ERP implementation has changed a lot in the past several years. It wasn't so long ago that adopters were still using these systems almost exclusively on desktop computers. But now, thanks to the proliferation of tablets, smartphones, and other mobile devices, ERP systems can be used literally anywhere in a warehouse or on the factory floor as a means of streamlining and tracking operations every step of the way.
That can generally be seen as good news for manufacturers that have taken on ERP in more recent years, because it grants them additional flexibility and oversight of operations, according to a report from In The Black. With this in mind, ERP software makers are also working to make sure their platforms work as readily on a smartphone as they do on a centralized desktop computer.
What's the need?
When it comes to who is using mobile ERP in addition to more traditional versions of the management software, one recent estimate from Australia put the split at 20 percent using mobile, and 80 percent relying on either legacy systems, a physical inventory count or a hybrid approach, the report said. About 3 in 4 companies use some sort of hybrid approach because of the cost of initially implementing large-scale ERP, but more are realizing the benefits of adoption as well. That can certainly be the case when it comes to incorporating mobile warehouse inventory management and tracking as well.
"This changes the way everyone works," Bruce Rayment, CEO of the manufacturer Halifax Vogel Group, told the site. "I can see a time where [physical inventory tracking is] possible. It would depend on the communications network and the cost of the application."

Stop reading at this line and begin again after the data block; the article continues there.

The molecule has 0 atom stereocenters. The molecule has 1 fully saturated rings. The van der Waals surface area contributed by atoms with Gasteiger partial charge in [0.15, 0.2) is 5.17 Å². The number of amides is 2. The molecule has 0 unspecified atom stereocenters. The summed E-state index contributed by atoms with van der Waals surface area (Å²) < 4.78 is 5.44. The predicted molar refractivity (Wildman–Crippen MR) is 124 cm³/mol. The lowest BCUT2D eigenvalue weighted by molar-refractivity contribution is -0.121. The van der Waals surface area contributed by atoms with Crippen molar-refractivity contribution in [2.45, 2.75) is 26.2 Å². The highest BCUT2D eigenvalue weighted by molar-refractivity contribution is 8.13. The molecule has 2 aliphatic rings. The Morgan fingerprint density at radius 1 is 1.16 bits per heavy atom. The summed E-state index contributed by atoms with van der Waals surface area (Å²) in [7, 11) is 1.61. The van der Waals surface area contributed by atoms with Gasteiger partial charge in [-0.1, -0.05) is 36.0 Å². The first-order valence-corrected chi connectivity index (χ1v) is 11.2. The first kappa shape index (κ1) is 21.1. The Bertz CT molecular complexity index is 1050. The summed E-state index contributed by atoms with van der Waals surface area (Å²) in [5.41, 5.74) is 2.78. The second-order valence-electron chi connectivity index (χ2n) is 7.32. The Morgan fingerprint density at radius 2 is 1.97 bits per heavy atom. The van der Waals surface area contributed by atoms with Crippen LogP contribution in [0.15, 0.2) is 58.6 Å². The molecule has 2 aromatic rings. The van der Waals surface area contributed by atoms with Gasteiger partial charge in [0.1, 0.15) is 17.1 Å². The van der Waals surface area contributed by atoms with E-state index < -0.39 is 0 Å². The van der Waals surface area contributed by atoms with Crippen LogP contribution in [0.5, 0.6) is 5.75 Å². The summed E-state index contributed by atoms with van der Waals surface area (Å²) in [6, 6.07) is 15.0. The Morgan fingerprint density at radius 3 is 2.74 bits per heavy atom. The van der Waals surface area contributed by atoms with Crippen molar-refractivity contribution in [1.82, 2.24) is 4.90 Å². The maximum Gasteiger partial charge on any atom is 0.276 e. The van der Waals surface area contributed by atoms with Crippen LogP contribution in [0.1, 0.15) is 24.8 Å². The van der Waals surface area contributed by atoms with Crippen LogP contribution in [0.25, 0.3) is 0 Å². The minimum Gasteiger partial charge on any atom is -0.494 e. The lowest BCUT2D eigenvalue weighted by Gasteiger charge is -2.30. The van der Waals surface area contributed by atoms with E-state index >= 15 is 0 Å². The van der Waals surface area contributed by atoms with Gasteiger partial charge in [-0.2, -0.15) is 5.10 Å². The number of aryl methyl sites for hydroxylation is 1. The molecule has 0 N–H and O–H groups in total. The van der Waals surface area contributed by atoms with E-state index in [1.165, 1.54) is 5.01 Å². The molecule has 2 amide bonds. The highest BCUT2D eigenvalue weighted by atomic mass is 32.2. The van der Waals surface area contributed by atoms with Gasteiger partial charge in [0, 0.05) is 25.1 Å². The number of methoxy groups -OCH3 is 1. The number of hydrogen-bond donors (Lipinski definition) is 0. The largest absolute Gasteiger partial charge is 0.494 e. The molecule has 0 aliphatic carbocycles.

Getting mobile up to speed
As it relates to making ERP platforms a little more usable on mobile devices, there are plenty of options, according to a report from App Developer Magazine. In much the same way as traditional ERP can be customized to fit almost any company needs, things like NAV barcode scanning and other means of tracking both workers and inventory can be more easily incorporated these days. That kind of implementation can not only empower decision-makers getting a top-down view of a company, but also workers on the floor in real time, because it could help them track down the materials they need as quickly as possible.
The goal with mobile ERP is often increasing physical inventory efficiency so that more man-hours can be devoted to actual production. Mobile ERP can help by scanning materials or products in and out, and helping companies get a more accurate accounting of what they have on hand at any given time. That, in turn, can help avoid supply chain snags that otherwise could hinder their production rate.
For more information on improving efficiency with barcode technology, download the free white paper entitled "Keeping the Physical World and the Virtual World in Sync" from Insight Works.